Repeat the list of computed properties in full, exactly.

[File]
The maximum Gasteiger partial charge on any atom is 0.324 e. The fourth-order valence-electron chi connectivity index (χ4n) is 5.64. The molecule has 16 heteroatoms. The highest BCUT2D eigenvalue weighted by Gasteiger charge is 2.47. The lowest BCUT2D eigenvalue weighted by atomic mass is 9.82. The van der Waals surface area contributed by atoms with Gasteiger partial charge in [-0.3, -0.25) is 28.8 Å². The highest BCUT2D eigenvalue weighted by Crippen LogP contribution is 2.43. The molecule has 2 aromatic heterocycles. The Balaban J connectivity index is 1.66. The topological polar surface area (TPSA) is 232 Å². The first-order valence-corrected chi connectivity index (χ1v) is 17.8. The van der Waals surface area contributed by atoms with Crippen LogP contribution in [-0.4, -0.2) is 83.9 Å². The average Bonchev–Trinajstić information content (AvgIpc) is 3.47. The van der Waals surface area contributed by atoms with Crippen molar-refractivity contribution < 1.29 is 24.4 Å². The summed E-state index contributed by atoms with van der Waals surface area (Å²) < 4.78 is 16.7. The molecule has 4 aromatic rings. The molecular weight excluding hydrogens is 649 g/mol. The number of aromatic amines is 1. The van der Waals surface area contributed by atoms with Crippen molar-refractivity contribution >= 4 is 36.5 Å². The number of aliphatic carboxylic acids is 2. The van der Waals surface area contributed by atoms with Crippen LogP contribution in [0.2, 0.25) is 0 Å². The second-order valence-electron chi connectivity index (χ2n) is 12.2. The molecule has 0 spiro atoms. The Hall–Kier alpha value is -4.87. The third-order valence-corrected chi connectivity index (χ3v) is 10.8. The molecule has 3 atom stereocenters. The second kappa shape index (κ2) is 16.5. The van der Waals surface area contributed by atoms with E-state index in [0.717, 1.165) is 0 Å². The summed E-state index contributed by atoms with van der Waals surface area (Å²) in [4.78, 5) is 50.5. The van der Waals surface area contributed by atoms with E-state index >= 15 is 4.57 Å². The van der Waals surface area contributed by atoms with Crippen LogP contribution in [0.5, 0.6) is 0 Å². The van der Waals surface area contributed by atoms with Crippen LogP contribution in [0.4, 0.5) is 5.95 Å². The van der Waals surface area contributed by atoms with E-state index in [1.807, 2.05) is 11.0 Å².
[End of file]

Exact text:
The maximum Gasteiger partial charge on any atom is 0.324 e. The fourth-order valence-electron chi connectivity index (χ4n) is 5.64. The molecule has 16 heteroatoms. The highest BCUT2D eigenvalue weighted by Gasteiger charge is 2.47. The lowest BCUT2D eigenvalue weighted by atomic mass is 9.82. The van der Waals surface area contributed by atoms with Gasteiger partial charge in [-0.3, -0.25) is 28.8 Å². The highest BCUT2D eigenvalue weighted by Crippen LogP contribution is 2.43. The molecule has 2 aromatic heterocycles. The Balaban J connectivity index is 1.66. The topological polar surface area (TPSA) is 232 Å². The first-order valence-corrected chi connectivity index (χ1v) is 17.8. The van der Waals surface area contributed by atoms with Crippen LogP contribution in [-0.4, -0.2) is 83.9 Å². The average Bonchev–Trinajstić information content (AvgIpc) is 3.47. The van der Waals surface area contributed by atoms with Crippen molar-refractivity contribution < 1.29 is 24.4 Å². The summed E-state index contributed by atoms with van der Waals surface area (Å²) < 4.78 is 16.7. The molecule has 4 aromatic rings. The molecular weight excluding hydrogens is 649 g/mol. The number of aromatic amines is 1. The van der Waals surface area contributed by atoms with Crippen molar-refractivity contribution >= 4 is 36.5 Å². The number of aliphatic carboxylic acids is 2. The van der Waals surface area contributed by atoms with Crippen LogP contribution in [0.2, 0.25) is 0 Å². The second-order valence-electron chi connectivity index (χ2n) is 12.2. The molecule has 0 spiro atoms. The Hall–Kier alpha value is -4.87. The third-order valence-corrected chi connectivity index (χ3v) is 10.8. The molecule has 3 atom stereocenters. The second kappa shape index (κ2) is 16.5. The van der Waals surface area contributed by atoms with E-state index in [0.717, 1.165) is 0 Å². The summed E-state index contributed by atoms with van der Waals surface area (Å²) in [4.78, 5) is 50.5. The van der Waals surface area contributed by atoms with E-state index >= 15 is 4.57 Å². The van der Waals surface area contributed by atoms with Crippen LogP contribution in [0.5, 0.6) is 0 Å². The van der Waals surface area contributed by atoms with Crippen LogP contribution in [0.4, 0.5) is 5.95 Å². The van der Waals surface area contributed by atoms with E-state index in [1.807, 2.05) is 11.0 Å².